Long-term Outcomes and Complications in Pediatric Ewing Sarcoma

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Abstract

Objectives:

The objective of this study was to determine treatment outcomes and long-term complications in pediatric patients with Ewing Sarcoma treated at the British Columbia Cancer Agency (BCCA).

Methods:

A retrospective chart review of 101 pediatric patients (<19 y old) with Ewing Sarcoma diagnosed between 1960 and 2005 was performed. The Kaplan-Meier survival analysis and Cox regression multivariate analysis were used to assess prognostic factors for overall survival (OS) and event-free survival (EFS).

Results:

The median age at diagnosis was 11 years and the median follow-up for nondeceased patients was 13.5 years. The most common primary tumor locations were lower extremity (33%), pelvis (24%), and thorax (18%). Fifty percent of patients received surgery, 79% radiotherapy and 94% chemotherapy. The 5-year OS and EFS for patients with localized disease was 85% and 73% and for metastatic disease was 27% (P<0.0001) and 28% (P<0.0001), respectively. Metastatic disease was an independent predictor of lower OS (hazard ratio [HR], 9.5; 95% confidence interval [CI],4.7-19.4; P<0.0001) and EFS (HR, 4.9; 95% CI, 2.7-8.8; P<0.0001). Extremity tumor location was an independent predictor for improved OS (HR, 0.4; 95% CI, 0.2-0.9; P=0.03). The majority (77%) of long-term survivors (≥5 y) had long-term complications; the most common were musculoskeletal abnormalities (50%) and cardiac toxicity (28%). The actuarial second neoplasm risk was 5% at 10 years.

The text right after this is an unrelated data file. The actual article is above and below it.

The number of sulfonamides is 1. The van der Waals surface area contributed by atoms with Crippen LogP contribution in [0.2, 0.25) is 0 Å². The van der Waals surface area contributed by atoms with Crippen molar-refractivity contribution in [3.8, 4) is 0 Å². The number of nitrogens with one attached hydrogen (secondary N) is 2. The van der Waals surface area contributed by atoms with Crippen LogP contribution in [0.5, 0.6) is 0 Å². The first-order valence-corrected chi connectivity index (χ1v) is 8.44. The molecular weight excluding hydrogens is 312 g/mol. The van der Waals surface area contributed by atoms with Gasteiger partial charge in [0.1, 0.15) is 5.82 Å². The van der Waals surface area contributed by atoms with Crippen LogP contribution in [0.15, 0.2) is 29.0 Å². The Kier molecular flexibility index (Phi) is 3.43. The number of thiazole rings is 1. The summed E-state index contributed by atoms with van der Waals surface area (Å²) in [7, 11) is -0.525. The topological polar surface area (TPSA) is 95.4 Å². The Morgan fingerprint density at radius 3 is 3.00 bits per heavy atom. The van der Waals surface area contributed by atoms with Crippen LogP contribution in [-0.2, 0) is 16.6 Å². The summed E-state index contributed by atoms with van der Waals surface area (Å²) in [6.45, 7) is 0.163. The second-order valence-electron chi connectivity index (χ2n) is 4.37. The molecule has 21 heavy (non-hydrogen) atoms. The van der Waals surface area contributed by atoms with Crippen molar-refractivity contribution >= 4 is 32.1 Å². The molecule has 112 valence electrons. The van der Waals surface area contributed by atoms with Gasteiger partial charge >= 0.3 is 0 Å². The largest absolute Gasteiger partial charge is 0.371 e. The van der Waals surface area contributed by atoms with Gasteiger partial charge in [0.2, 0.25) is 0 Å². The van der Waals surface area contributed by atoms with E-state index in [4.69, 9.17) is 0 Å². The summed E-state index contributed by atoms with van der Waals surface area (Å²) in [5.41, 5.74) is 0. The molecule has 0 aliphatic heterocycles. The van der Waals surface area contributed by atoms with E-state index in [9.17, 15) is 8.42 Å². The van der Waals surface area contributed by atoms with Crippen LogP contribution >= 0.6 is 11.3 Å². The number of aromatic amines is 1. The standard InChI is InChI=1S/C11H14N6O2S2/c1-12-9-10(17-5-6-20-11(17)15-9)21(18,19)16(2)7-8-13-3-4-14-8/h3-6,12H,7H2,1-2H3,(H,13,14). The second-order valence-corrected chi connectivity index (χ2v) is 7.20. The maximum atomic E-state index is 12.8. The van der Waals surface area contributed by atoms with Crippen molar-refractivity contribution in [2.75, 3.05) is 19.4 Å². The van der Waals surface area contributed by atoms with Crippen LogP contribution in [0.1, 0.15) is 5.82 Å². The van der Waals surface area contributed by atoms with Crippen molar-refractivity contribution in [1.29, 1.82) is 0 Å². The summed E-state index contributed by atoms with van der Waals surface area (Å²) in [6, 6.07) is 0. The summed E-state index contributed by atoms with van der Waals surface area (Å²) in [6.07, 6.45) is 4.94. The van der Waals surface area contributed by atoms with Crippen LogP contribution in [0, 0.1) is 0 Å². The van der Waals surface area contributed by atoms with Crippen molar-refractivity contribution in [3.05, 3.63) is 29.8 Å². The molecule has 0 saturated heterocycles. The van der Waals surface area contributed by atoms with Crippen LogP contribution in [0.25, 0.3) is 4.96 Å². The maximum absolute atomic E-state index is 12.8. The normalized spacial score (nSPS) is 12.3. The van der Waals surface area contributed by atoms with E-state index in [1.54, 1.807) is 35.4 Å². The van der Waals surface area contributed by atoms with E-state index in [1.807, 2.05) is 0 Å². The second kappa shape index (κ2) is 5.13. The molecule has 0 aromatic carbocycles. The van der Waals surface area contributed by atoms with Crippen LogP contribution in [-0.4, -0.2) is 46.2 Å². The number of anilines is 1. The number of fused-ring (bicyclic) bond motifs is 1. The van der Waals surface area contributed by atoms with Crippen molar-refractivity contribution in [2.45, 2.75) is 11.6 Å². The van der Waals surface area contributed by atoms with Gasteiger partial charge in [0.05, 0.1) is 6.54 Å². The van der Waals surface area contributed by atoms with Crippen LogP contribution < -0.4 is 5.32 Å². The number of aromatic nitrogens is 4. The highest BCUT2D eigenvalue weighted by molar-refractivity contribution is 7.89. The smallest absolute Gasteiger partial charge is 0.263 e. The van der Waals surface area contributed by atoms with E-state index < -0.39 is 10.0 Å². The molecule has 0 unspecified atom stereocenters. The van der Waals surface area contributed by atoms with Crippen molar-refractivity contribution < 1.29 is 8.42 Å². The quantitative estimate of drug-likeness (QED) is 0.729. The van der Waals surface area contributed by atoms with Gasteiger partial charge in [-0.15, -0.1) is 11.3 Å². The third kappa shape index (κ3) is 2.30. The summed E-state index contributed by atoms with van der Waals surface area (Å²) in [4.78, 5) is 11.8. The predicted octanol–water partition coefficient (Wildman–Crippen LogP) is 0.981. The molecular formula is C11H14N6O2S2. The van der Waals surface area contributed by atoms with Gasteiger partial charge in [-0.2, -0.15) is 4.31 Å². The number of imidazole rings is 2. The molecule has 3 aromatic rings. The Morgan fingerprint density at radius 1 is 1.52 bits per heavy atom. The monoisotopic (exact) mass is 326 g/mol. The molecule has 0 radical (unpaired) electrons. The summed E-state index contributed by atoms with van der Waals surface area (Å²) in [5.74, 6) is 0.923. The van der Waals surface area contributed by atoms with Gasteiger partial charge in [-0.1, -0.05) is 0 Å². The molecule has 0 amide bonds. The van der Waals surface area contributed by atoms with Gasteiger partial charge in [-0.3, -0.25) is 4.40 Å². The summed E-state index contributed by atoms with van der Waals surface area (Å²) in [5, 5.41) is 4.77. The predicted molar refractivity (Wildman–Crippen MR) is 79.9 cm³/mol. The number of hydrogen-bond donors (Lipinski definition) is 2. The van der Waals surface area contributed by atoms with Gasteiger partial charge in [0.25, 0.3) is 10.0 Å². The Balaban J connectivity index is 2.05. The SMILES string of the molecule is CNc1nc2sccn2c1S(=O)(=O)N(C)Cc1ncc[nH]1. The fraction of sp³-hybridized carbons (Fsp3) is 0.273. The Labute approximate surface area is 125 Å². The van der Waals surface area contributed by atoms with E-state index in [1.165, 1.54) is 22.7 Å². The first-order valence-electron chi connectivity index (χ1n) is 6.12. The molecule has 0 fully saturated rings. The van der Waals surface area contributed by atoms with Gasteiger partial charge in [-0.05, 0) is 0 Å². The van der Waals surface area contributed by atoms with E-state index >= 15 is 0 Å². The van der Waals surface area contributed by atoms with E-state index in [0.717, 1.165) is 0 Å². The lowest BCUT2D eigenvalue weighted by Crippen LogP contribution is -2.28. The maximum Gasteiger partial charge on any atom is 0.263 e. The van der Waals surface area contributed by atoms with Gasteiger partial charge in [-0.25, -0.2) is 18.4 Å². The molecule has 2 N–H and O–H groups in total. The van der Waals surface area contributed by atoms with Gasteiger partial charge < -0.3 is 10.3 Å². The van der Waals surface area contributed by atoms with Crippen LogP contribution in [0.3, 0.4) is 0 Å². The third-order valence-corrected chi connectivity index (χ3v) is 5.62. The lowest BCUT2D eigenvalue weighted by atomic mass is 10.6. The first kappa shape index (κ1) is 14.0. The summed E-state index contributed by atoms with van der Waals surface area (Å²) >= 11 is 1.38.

Conclusions:

Ewing sarcoma patients with localized disease had excellent treatment outcomes at the BCCA. However, the majority of patients had chronic complications from treatment. This study validates the need for long-term follow-up of Ewing Sarcoma survivors for management of late effects.

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